The United States ambassador to Libya and three embassy staff were killed after a mob angered over an amateur American-made short film that mocks Islam's Prophet Muhammad stormed the U.S. consulate in the eastern city Benghazi late Tuesday.
Ambassador J. Christopher Stevens, a 21-year career U.S. foreign service officer and one of the most experienced U.S. envoys in the region, had taken up his post in the capital, Tripoli, in May.
US Ambassador J. Christopher Stevens
Served as U.S. ambassador to Libya since May
Held two earlier postings in Libya
Previous assignments in Israel, Syria, Egypt and Saudi Arabia
Worked as an international trade lawyer before joining the Foreign Service in 1991
Taught English in Morocco as a Peace Corps volunteer from 1983 to 1985
His death was the first of an American envoy abroad in more than 20 years. The U.S. State Department reported that U.S. Foreign Service Information Management Officer, Sean Smith, was also killed. It did not identify the two other victims.
U.S. President Barack Obama Wednesday condemned the killing of the four Americans.
"They exemplified America's commitment to freedom, justice, and partnership with nations and people around the globe, and stand in stark contrast to those who callously took their lives," Obama said in a statement. He described Stevens as a "courageous and exemplary representative of the United States" who had selflessly carried out his duties throughout the Libyan revolution.
Stevens was widely admired by the Libyan rebels for his support of their uprising that overthrew longtime strongman Moammar Gadhafi.
"He risked his own life to lend the Libyan people a helping hand to build the foundation for a new, free nation," U.S. Secretary of State Hillary Clinton said in a statement. "He spent every day since helping to finish the work that he started. Chris was committed to advancing America’s values and interests, even when that meant putting himself in danger."
The president of Libya's national assembly, Mohammed Magarief, apologized Wednesday "to the United States, the people and to the whole world for what happened."
Libya's Deputy Interior Minister Wanis al-Sharif told reporters that an armed group attacked the premises in an "almost suicidal" mission. He said the U.S. consulate was at "fault" for not taking adequate precautions. But further details of the incident were unclear.
"Innocence of Muslims" Movie
Excerpts of the film were posted on YouTube in English and Arabic
The film depicts the Prophet Muhammad as a caricature
Reportedly financed by expatriate members of Egypt's Coptic Christian minority group
Promoted by Florida-based Christian Pastor Terry Jones, who burned a Quran in his church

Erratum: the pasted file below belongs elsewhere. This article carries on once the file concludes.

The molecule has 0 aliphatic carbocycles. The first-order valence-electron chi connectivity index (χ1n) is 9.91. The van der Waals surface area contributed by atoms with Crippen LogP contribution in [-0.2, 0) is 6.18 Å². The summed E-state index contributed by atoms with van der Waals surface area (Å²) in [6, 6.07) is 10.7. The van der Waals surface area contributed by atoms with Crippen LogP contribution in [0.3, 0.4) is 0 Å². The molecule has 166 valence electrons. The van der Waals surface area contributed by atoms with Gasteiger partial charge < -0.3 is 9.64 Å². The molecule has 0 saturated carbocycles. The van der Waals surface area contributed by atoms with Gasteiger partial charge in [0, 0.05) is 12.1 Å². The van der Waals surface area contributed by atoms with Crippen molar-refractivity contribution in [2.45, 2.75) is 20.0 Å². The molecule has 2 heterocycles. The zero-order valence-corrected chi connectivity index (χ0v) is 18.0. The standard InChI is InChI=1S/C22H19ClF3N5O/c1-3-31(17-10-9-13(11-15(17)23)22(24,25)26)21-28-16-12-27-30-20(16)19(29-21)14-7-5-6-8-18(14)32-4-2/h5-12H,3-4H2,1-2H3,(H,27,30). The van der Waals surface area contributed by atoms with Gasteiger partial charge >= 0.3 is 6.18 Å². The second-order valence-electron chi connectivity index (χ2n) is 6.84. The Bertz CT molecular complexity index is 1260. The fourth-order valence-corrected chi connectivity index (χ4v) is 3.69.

Earlier reports said several dozen gunmen from the Islamist group Ansar al Sharia attacked the U.S. consulate with automatic rifles and rocket-propelled grenades, then set it on fire. The Associated Press reported that Stevens and his colleagues were killed when he went to the consulate to evacuate staff.
In Egypt, protesters scaled the walls of the U.S. embassy in Cairo, tore up an American flag and replaced it with an Islamic banner. The demonstrators there - mainly ultraconservative Islamists - continued their protest action through the early hours of Wednesday.
The protests coincided with the 11th anniversary of the September 11 terrorist attacks in the United States.
The mobs were sparked by outrage over the film that U.S. media said was produced by Israeli-American Sam Bacile and financed by expatriate members of Egypt's Coptic Christian minority group. Coptic leaders from around the world denounced the film.
Clips from the movie in English and Arabic recently posted on YouTube show the Prophet Muhammad as a child of undetermined parentage and portray him as a buffoon who advocates child abuse and extramarital sex, among other overtly insulting claims.
The Associated Press reported that Bacile - a real estate developer in California - went into hiding Tuesday. He described Islam as a "cancer," and said he intended his film to be a provocative political statement condemning the religion.
The video gained international attention with its promotion by controversial Florida-based Christian Pastor Terry Jones, who said Tuesday the film was not designed to attack Muslims but to show the "destructive ideology of Islam."
Jones triggered deadly riots in Afghanistan in 2010 and 2011 by threatening to set fire to copies of the Quran and then burning one in his church.
Tuesday's twin assaults were the first on U.S. diplomatic facilities in either country, at a time when both Libya and Egypt are struggling to overcome the turmoil following the ouster of their longtime leaders, Moammar Gadhafi and Hosni Mubarak in uprisings last year.
Video clip: Libya
It is not clear if the two incidents were coordinated.
Benghazi, a stronghold of Islamist extremists and cradle of the revolution that saw strongman Gadhafi captured and killed last year, has seen a wave of violence in recent months, including attacks on Western targets, bombings of military buildings and the killings of army and security officers.
Egypt's Al Ahram newspaper reported that a spokesman for the Muslim Brotherhood, the main Egyptian Islamist group, urged the U.S. government to prosecute the "madmen" behind the video.
Also Tuesday, Egypt's prestigious Al-Azhar mosque condemned a symbolic "trial" of the Prophet Muhammad organized by a U.S. group, including Jones.
At least 2,000 unarmed demonstrators had gathered Tuesday outside the embassy in the Egyptian capital, including Salafist Muslims and soccer fans who were involved in the political protests that brought down the former government.
By nightfall, a group of protesters had breached the wall, destroying the U.S. flag and replacing it with an Islamic banner. An embassy official told VOA no guns were drawn and no shots were fired during the incident. He said all the employees on the compound were safe.